At the same time, the Covington Water District has said it plans to appeal to the King County Boundary Review Board to try and keep the city from assuming the 98 acres.
The district argued Black Diamond made statements that misrepresented the city’s relationship with the Covington Water District back when the plan was being reviewed, and that “an assumption would be unfair and unjust in light of the misrepresentations made by the City of Black Diamond in the process of getting its Water System Plan approved,” reads a letter from the district to the Black Diamond City Council, delivered Aug. 6.
No final decision about whether or not the district will follow this course of action has been made.
The City Council voted on Ordinance 15-1058 after a lengthy presentation and discussion (click the link to download council audio).
Kevin Fuhrer, representing the Covington Water District spoke first during public comment, addressing the concerns the district had about the ordinance. Fuhrer argued against claims made in the ordinance that Black Diamond would be more efficient in serving water to the 98 acres and against claims the district will charge more money to future residents of the 98 acres for water connection fees and ongoing water cost. He also argued the city misled the county by claiming Black Diamond and the Covington Water District entered an agreement to transfer the water service rights of the 98 acres from the district to the city. According to Fuhrer there is no documentation to back up those claims and the district never entered such an agreement with the city.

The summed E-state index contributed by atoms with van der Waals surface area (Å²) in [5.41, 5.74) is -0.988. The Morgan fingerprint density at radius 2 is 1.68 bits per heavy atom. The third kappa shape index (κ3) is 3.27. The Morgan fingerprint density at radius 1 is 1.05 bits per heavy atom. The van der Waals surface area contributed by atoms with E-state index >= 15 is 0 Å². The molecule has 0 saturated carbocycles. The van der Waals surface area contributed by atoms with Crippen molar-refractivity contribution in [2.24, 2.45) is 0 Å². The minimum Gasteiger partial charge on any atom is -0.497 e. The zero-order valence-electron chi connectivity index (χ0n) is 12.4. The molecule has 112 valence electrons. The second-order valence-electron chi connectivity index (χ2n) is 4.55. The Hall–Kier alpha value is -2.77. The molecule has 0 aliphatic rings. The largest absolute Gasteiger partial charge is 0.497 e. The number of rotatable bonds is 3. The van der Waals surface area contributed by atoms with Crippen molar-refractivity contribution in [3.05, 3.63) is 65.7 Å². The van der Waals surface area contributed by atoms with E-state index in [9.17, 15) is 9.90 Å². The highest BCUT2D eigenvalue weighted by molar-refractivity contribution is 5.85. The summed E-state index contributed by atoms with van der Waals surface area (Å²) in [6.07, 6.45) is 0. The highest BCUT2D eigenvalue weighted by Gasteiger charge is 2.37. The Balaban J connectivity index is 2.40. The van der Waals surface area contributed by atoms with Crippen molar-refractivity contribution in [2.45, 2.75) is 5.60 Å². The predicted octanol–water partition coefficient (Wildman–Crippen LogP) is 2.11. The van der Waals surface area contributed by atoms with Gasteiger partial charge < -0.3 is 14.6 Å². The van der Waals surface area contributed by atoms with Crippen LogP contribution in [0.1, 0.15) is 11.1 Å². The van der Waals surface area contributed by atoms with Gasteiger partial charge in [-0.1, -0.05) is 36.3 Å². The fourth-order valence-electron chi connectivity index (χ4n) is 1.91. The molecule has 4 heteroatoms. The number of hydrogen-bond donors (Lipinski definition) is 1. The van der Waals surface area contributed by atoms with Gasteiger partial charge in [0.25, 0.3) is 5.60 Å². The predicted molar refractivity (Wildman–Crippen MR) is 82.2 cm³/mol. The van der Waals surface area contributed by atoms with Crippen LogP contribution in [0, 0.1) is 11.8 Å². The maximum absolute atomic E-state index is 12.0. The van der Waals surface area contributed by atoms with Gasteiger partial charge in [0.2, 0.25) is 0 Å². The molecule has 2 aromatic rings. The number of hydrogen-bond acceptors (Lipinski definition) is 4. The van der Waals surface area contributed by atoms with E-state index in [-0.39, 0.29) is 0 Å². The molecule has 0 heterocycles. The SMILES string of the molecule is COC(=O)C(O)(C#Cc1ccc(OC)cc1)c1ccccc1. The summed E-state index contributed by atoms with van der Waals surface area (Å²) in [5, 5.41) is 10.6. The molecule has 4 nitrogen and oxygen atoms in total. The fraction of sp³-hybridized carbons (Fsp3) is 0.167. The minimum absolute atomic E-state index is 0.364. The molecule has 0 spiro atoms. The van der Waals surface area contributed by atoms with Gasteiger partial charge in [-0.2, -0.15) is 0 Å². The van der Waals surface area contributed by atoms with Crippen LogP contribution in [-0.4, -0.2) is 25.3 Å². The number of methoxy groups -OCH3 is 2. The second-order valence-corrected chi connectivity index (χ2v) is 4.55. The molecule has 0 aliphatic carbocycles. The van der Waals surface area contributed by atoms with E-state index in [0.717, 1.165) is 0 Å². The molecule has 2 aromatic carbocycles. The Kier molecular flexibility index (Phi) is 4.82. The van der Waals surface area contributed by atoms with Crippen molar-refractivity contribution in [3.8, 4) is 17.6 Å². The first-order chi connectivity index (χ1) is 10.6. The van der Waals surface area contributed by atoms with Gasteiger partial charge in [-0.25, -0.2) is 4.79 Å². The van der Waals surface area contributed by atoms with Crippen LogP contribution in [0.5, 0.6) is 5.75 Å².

Public Works Director Seth Boettcher then presented the ordinance to the council and addressed the Covington Water District’s claim the city misled the county in its 2009 Water Comprehensive Plan.
“A lot of (Covington Water District’s) argument is based on this outlandish fairytale that somehow we have misled the county,” Boettcher said. “They base their whole argument around this fiction.”
After Boettcher’s nearly 30 minute presentation, Councilwoman Janie Edelman recused herself from the council discussion and vote. At the Aug. 20 council meeting Cindy Wheeler said during public comment Edelman may have a conflict of interest concerning the water service issue.